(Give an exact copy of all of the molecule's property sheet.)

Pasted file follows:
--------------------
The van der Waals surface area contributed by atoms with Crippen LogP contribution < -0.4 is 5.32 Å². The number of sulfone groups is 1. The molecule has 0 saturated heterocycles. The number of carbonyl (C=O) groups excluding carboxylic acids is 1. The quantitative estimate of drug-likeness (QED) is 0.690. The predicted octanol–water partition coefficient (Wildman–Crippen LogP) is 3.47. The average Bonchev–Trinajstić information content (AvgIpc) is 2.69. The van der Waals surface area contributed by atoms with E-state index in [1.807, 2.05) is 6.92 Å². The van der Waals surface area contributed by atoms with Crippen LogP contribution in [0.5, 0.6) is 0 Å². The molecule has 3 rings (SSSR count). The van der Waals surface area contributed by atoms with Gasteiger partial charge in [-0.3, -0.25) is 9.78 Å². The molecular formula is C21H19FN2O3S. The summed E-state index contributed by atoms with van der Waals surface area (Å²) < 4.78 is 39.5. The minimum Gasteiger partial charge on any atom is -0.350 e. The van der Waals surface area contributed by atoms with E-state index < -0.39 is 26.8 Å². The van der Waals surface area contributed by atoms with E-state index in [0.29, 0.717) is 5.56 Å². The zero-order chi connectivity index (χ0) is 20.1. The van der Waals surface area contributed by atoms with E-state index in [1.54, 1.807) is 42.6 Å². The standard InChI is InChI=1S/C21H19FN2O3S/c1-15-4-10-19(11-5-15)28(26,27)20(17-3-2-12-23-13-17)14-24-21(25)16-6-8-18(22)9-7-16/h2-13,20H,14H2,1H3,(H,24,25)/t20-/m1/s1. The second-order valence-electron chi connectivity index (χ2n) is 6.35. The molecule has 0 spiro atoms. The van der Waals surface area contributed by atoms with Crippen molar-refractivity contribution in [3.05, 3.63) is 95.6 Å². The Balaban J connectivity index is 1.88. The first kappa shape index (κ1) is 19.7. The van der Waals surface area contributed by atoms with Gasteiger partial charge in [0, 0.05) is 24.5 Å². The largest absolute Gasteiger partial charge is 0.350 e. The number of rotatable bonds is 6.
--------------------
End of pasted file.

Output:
The van der Waals surface area contributed by atoms with Crippen LogP contribution < -0.4 is 5.32 Å². The number of sulfone groups is 1. The molecule has 0 saturated heterocycles. The number of carbonyl (C=O) groups excluding carboxylic acids is 1. The quantitative estimate of drug-likeness (QED) is 0.690. The predicted octanol–water partition coefficient (Wildman–Crippen LogP) is 3.47. The average Bonchev–Trinajstić information content (AvgIpc) is 2.69. The van der Waals surface area contributed by atoms with E-state index in [1.807, 2.05) is 6.92 Å². The van der Waals surface area contributed by atoms with Crippen LogP contribution in [0.5, 0.6) is 0 Å². The molecule has 3 rings (SSSR count). The van der Waals surface area contributed by atoms with Gasteiger partial charge in [-0.3, -0.25) is 9.78 Å². The molecular formula is C21H19FN2O3S. The summed E-state index contributed by atoms with van der Waals surface area (Å²) < 4.78 is 39.5. The minimum Gasteiger partial charge on any atom is -0.350 e. The van der Waals surface area contributed by atoms with E-state index < -0.39 is 26.8 Å². The van der Waals surface area contributed by atoms with E-state index in [0.29, 0.717) is 5.56 Å². The zero-order chi connectivity index (χ0) is 20.1. The van der Waals surface area contributed by atoms with E-state index in [1.54, 1.807) is 42.6 Å². The standard InChI is InChI=1S/C21H19FN2O3S/c1-15-4-10-19(11-5-15)28(26,27)20(17-3-2-12-23-13-17)14-24-21(25)16-6-8-18(22)9-7-16/h2-13,20H,14H2,1H3,(H,24,25)/t20-/m1/s1. The second-order valence-electron chi connectivity index (χ2n) is 6.35. The molecule has 0 spiro atoms. The van der Waals surface area contributed by atoms with Crippen molar-refractivity contribution in [3.05, 3.63) is 95.6 Å². The Balaban J connectivity index is 1.88. The first kappa shape index (κ1) is 19.7. The van der Waals surface area contributed by atoms with Gasteiger partial charge in [0, 0.05) is 24.5 Å². The largest absolute Gasteiger partial charge is 0.350 e. The number of rotatable bonds is 6.